MORE than four million children are living in poverty in the UK. That is the horrendous legacy of this Tory Government.

In this big, rich country, children are living without adequate food, clothing, heating and housing.

This week’s Channel 4 Dispatches programme Growing Up Poor: Britain’s Breadline Kids should be mandatory viewing for every candidate in this miserable election campaign.

Watching the plight of eight-year-old Courtney in Cambridge, her younger brother and their mother – who are now living on £5 per day and sleeping in their coats to stay warm after escaping abuse while they wait to receive their delayed Universal Credit payment – made my blood boil and my heart sore. Viewers saw young children with pale, tired, malnourished faces, discussing how food banks work and sharing their worries about Christmas.

READ MORE: Child poverty to ‘keep rising’ under Tory manifesto plans

Indeed without Dispatches this national scandal might have hardly raised a whimper in this election campaign. It should be the great wake-up call and enough in itself to put a line through the political parties jointly and severally liable – Tories and their former partners in government, Jo Swinson’s (below) LibDems.

Dispatches follows on from the Just Surviving series by The Ferret and HuffPost last week, which examined child poverty in Fife as one part of their four-part report. Fiona Cunningham at Fife Gingerbread, a charity which supports lone parents, vulnerable and disadvantaged families across Fife, spoke eloquently about the huge increase in families living on the breadline, and about the poverty trap as a combination of zero-hour contracts, minimum wages, high rents in the private sector, an exorbitant cost of living, and expensive childcare. Combine all this with draconian welfare reforms and the introduction of Universal Credit and it’s a toxic downward spiral hitting our children hard.

The National:

As a mother, watching these recent interviews is very painful. To see children so obviously anxious and undernourished is horrendous, and to imagine what the parents are going through, of not being able to provide as they would wish for their kids, the unrelenting pressure and stress, is almost unbearable. We can’t ignore these real stories and real lives, we can’t see it as someone else’s problem, as collateral damage so books can be balanced while the already rich accumulate even more wealth. We can’t ignore this cruel and immoral lack of care for our children.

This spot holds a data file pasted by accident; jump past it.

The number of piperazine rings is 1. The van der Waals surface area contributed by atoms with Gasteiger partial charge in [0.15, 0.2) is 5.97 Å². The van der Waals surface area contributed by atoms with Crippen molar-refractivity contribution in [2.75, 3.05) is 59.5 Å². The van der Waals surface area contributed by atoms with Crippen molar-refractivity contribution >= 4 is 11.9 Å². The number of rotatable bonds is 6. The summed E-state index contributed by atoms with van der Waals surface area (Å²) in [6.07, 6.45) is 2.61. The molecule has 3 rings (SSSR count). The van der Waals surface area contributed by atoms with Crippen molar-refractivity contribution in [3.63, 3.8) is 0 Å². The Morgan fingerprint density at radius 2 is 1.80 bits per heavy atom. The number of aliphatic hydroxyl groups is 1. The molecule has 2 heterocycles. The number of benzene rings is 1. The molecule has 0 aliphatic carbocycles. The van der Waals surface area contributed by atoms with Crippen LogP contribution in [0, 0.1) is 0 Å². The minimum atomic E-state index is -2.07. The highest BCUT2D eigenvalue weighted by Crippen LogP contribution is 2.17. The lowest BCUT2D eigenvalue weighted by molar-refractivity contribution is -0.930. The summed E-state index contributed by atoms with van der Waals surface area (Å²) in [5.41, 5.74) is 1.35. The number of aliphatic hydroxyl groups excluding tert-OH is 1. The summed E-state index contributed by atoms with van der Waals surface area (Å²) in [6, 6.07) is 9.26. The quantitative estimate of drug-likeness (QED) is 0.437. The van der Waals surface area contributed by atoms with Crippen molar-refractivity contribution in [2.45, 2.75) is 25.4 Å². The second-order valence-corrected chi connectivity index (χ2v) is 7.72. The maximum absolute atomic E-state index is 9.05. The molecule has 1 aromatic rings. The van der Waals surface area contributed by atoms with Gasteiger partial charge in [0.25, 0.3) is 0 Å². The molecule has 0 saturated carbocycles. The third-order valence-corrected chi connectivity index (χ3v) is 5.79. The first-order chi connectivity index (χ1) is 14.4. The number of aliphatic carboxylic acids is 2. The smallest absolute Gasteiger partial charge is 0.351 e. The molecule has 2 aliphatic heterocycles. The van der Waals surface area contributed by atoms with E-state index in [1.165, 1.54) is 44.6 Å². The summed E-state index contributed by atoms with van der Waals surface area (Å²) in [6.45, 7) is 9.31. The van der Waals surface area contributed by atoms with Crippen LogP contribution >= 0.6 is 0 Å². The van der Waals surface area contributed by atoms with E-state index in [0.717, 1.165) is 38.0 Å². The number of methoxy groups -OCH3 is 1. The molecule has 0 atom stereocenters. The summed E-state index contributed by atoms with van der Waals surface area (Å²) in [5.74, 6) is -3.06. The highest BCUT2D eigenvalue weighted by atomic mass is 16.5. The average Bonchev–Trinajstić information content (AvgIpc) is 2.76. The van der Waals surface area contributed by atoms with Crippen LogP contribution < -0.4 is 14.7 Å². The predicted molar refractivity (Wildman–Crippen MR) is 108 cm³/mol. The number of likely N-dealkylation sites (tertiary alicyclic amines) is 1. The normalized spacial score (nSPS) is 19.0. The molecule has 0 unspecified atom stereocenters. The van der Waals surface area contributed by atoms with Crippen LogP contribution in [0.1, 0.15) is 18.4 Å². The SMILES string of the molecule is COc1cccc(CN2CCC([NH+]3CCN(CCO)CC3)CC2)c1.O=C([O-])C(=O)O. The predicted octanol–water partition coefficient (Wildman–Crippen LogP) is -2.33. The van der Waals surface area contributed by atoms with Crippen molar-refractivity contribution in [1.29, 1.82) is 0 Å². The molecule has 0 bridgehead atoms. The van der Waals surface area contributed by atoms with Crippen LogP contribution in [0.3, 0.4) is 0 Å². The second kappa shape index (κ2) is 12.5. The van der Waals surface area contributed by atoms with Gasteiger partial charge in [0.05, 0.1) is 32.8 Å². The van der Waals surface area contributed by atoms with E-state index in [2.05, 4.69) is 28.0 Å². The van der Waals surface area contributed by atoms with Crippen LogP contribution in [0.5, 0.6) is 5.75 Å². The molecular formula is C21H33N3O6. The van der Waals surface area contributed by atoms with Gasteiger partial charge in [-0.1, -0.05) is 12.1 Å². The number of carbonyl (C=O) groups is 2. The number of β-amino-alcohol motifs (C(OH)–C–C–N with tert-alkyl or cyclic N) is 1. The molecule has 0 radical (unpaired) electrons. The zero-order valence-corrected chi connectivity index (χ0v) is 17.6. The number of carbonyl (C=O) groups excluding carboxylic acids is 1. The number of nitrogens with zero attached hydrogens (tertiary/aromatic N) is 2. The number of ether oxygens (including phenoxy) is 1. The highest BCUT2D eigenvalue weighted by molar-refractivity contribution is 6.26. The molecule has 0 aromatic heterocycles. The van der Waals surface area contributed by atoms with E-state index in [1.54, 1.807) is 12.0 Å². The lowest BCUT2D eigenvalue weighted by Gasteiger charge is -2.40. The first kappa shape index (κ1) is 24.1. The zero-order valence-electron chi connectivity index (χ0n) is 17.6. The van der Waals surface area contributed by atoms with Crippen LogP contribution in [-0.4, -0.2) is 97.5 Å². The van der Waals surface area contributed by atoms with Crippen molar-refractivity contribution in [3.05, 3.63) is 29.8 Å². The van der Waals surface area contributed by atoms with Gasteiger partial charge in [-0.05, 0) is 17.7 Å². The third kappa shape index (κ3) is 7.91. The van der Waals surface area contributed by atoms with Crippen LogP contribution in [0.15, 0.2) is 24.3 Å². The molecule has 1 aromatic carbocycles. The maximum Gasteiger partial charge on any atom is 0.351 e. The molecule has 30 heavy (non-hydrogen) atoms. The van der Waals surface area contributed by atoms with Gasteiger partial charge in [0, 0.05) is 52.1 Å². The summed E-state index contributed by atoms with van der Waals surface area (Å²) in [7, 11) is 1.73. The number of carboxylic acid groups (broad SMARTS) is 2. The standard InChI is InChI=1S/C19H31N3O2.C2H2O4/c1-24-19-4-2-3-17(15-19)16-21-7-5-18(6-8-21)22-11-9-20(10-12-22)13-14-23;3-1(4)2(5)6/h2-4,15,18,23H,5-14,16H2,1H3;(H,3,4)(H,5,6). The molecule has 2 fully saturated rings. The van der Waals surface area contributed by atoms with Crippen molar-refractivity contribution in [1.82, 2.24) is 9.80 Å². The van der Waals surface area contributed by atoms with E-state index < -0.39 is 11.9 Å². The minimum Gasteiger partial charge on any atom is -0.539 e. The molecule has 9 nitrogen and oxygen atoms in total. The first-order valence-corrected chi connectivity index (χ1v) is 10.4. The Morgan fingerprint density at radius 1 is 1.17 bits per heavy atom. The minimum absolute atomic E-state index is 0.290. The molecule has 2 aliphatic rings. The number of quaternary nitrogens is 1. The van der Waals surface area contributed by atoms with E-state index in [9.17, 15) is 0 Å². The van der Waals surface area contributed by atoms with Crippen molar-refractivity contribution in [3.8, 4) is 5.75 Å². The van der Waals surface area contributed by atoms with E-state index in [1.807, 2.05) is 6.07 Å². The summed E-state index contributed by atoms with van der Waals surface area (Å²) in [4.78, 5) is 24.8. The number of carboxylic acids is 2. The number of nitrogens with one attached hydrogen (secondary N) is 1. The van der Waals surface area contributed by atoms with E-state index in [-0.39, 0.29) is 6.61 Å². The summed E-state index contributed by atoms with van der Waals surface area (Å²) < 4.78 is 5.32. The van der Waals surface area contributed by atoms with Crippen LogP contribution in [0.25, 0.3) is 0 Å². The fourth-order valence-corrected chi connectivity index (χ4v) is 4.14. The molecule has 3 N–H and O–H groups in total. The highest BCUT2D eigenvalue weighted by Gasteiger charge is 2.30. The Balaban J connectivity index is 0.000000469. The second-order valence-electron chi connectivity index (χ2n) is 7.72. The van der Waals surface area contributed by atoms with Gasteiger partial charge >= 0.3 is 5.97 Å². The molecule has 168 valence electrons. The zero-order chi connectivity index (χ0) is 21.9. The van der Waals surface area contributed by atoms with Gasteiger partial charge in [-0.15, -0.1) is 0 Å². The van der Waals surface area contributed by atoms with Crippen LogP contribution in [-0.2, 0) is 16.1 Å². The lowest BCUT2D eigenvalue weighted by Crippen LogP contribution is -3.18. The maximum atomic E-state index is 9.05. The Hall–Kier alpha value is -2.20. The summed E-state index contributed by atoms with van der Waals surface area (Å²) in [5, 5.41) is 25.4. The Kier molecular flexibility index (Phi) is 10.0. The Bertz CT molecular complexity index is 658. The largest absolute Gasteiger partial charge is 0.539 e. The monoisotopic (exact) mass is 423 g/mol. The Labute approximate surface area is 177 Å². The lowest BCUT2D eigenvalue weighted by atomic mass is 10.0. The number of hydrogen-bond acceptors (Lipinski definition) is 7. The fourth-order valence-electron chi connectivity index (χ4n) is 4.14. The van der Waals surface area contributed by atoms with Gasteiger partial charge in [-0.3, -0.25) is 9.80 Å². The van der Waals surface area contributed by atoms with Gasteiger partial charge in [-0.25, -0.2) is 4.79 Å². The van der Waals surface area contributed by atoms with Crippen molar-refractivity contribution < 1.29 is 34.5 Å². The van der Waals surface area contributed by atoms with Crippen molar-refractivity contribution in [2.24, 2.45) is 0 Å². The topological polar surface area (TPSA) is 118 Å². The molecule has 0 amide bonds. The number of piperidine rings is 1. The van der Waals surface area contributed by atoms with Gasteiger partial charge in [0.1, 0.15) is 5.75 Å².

Here’s some statistics from the Child Poverty Action Group that puts this 4.1m into even starker perspective – 30% of children in the UK live in poverty; 47% of children in lone-parent families are in poverty; but 70% of poor children are in working families. By 2022 it’s estimated that 5.2m children will be living in poverty if nothing is done to reverse the damage of Tory austerity. Last week, we discovered courtesy of the Resolution Foundation that child poverty risks rising to a 60-year high if a Conservative government is returned at the General Election. This think tank asserts that much of the blame for this rise is due to the impact of the two-child cap on support for families. And we all know whose clever idea that was.

Conservative Prime Minister Boris Johnson can dissemble as much as he likes to the media and general public, pretending that child poverty has gone down thanks to the hard but essential spending choices made by the Tory Government, but the figures don’t lie. The reality is very different, and austerity is far from over. Because the truth is, as much as he tries to distance himself from it, the failure to protect children’s basic human rights in the UK is down to his government and his party.

The truth is in short supply when it comes to Johnson and his over-privileged, self-interested, career-driven cronies. Indeed it is just about the only thing that they lack.

READ MORE: SNP call for poverty commission to 'expose austerity hardship'

So, here’s what you can do to change this inequality, to fight back against this terrible injustice and hardship for children. You can vote, you can vote to get the Tories out, out of Scotland and out of the UK. And be careful who you put in. Commentators are puzzled by the collapse of the LibDems in this campaign. It is not the result of Swinson’s massive hubris and slightly grating manner. It is the consequence of her being a minister in the coalition government. If they had been led by the late Charles Kennedy I think they could have swept England and some of Scotland at this election.

Change won’t happen overnight. There is much to be done in the meantime. You can give your time and money to the many dedicated charities tackling child poverty around Scotland and the UK, like Fife Gingerbread’s Heat And Eat Festive package or Cambridge News and Cambridgeshire Live’s Surviving Winter campaign, to help families like Courtney’s, or you can donate to food banks and drop new and unwrapped presents into MPs’ offices, supermarkets and shopping malls where collections are being organised. The list goes on. There is no excuse for walking by on the other side.

Charity is an important stop-gap in these desperate times, but it does not let the progenitors of austerity off the hook. The election on December 12 is our democratic opportunity for change, to save our children’s future, to rid ourselves of the incompetence and inhumanity of this UK government.

So, take your pick, but whatever you do, do something. It’s about “taking back control”, to paraphrase the Brexiteers, to ensure that these callous right-wingers never get the chance to treat our children so badly ever again. When Christ said “suffer the little children” he did not mean continue to let them suffer but to come and be comforted.